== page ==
Will the Election Change Addiction Policy?
by Lisa DiFalco
The problem of addiction is growing across communities nationwide. Accesswire recently released a report on the overdose mortality statistics in the battle against addiction to prescription drugs. The CDC reported that over 47,000 people died from drug overdoses last year in America. This is the highest number of total deaths from drug overdoses on record. Opioid addiction deaths now account for 60 percent of all such fatalities. As the addiction problem is on the rise, what can be done to stem the tide? Lawmakers, politicians, families, case managers, and other health professionals need to take jointly-coordinated steps to make significant strides. The new election with the approval of targeted policies and laws may bring forth the change America desperately needs.
The Costs and the Barriers to Effective Treatment
According to National Institute on Drug Abuse, over $700 billion are lost every year due to crime, reduced work productivity, and health care needs related to the abuse of alcohol, tobacco, and illicit drugs. Those under the influence of addiction are less able to be productive members of their communities and can unintentionally place themselves and those that they love in harm’s way. That is outside of those that have overdosed. What can be done for those who have an addiction and want treatment? Treatment and recovery is not an easy path and not equally accessible in all communities. Some issues for those seeking treatment include:
- Treatment options for addiction are not currently available in all communities. Those in need require accessible treatment options from prevention to interventions and recovery support services.
- Opioid addiction, including heroin, has been found to be the fastest growing drug problem in America. More deaths are attributed to drug overdoses than to motor vehicle accidents, suicides, and homicides.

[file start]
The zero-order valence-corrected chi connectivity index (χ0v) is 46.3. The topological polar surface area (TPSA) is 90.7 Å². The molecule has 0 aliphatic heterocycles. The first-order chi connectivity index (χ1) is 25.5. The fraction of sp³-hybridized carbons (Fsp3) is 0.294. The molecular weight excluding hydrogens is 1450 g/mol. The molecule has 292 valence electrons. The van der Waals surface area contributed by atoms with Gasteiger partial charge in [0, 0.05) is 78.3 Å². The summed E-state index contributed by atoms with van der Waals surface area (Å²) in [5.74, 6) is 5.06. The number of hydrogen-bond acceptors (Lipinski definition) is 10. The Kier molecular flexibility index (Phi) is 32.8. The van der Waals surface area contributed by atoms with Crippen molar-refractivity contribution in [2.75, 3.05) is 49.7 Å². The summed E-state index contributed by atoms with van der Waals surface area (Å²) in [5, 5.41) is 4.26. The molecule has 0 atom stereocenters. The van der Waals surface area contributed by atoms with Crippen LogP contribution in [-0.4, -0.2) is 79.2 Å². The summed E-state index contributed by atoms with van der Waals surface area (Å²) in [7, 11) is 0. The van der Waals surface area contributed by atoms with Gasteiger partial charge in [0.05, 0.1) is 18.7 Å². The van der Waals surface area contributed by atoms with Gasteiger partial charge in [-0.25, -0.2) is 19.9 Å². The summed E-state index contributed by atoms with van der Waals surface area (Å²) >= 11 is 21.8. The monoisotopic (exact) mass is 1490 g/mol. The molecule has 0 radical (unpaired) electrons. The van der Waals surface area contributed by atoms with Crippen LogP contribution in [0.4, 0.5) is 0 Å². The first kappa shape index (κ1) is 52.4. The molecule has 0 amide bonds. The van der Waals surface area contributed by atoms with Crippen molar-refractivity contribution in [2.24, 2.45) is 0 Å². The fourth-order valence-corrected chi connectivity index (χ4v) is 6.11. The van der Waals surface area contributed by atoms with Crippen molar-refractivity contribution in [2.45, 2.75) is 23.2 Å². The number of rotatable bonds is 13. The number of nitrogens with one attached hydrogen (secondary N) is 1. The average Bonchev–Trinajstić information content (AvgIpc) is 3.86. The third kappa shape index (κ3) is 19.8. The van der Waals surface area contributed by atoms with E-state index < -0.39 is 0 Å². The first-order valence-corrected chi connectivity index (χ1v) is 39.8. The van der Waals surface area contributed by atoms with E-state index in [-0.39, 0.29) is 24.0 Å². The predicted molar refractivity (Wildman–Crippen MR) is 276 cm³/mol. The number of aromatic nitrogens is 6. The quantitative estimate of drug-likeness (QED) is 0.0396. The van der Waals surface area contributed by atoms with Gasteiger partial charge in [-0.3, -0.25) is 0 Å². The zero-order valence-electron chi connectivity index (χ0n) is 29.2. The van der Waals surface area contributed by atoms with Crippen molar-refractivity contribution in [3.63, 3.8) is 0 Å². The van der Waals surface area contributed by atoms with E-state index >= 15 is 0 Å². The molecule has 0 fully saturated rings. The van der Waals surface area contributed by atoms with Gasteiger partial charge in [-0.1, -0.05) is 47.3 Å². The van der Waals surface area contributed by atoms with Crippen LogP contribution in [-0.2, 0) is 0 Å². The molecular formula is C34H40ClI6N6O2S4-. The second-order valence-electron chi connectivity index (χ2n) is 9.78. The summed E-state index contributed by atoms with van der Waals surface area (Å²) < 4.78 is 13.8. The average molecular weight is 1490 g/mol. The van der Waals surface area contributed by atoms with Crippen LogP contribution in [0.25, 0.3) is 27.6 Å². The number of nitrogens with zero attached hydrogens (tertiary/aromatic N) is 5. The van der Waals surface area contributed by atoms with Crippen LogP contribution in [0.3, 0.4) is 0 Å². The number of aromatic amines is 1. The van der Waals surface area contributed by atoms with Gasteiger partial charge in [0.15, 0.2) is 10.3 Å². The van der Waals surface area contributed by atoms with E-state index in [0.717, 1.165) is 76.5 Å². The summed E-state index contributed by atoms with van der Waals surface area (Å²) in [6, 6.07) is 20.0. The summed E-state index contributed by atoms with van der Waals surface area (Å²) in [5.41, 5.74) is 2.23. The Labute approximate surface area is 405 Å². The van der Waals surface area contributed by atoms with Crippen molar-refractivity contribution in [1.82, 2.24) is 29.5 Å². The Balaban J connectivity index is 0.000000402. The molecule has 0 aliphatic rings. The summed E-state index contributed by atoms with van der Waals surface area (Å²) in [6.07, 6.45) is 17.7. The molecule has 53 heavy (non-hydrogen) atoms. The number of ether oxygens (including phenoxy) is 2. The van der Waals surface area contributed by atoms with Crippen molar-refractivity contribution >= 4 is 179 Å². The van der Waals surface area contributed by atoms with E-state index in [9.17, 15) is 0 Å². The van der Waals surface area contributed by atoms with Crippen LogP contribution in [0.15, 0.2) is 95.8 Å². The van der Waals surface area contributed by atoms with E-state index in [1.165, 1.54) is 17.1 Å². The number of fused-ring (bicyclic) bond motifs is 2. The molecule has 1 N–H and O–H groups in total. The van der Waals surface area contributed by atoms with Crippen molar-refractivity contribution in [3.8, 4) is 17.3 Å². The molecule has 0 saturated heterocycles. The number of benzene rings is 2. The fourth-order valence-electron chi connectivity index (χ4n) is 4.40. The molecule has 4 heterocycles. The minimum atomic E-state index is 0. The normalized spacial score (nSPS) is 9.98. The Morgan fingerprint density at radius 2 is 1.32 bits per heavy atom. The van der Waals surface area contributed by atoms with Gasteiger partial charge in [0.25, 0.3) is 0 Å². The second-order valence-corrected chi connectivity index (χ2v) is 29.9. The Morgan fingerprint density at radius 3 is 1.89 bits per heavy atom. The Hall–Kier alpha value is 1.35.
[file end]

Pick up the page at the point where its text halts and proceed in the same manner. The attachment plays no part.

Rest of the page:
- Our nation’s youth receive mixed messages regarding substance abuse. Few children, adolescents, and young adults are provided with evidence-based prevention services.
- The criminal justice system is overwhelmed with people being convicted on nonviolent drug charges.
Some individuals are more susceptible to addiction than others and in Problem Behaviors Can Signal Risk in Prescribing Opioids to Teens, nonmedical opioid use history in teens provides a potential red flag that such individuals may be engaged in harmful substance-abuse related behaviors. 1 in 8 of high school teens used opioid medications without physician instruction or supervision. Such findings demonstrate that physicians must act conservatively when considering prescribing an opioid analgesic to a teenager. Behavior analysts and behavior technicians can help provide additional support to their students, families, and other health professionals in building awareness of problem behaviors that may lead to an addiction. Physicians and parents must be aware of problem behaviors that can indicate the need for more supervision. Problem behaviors include:
- Opioid use for objectives outside of pain relief
- Ingestion of opioids with other drugs
- Opioid administration through a non-oral route.
Exposure to opioid use outside of a physician’s orders appears to increase the possibility that nonmedical use of opioids again. Such students once exposed to opioids in such a situation were:
- 4 times more likely to take opioid medications to get high or feel good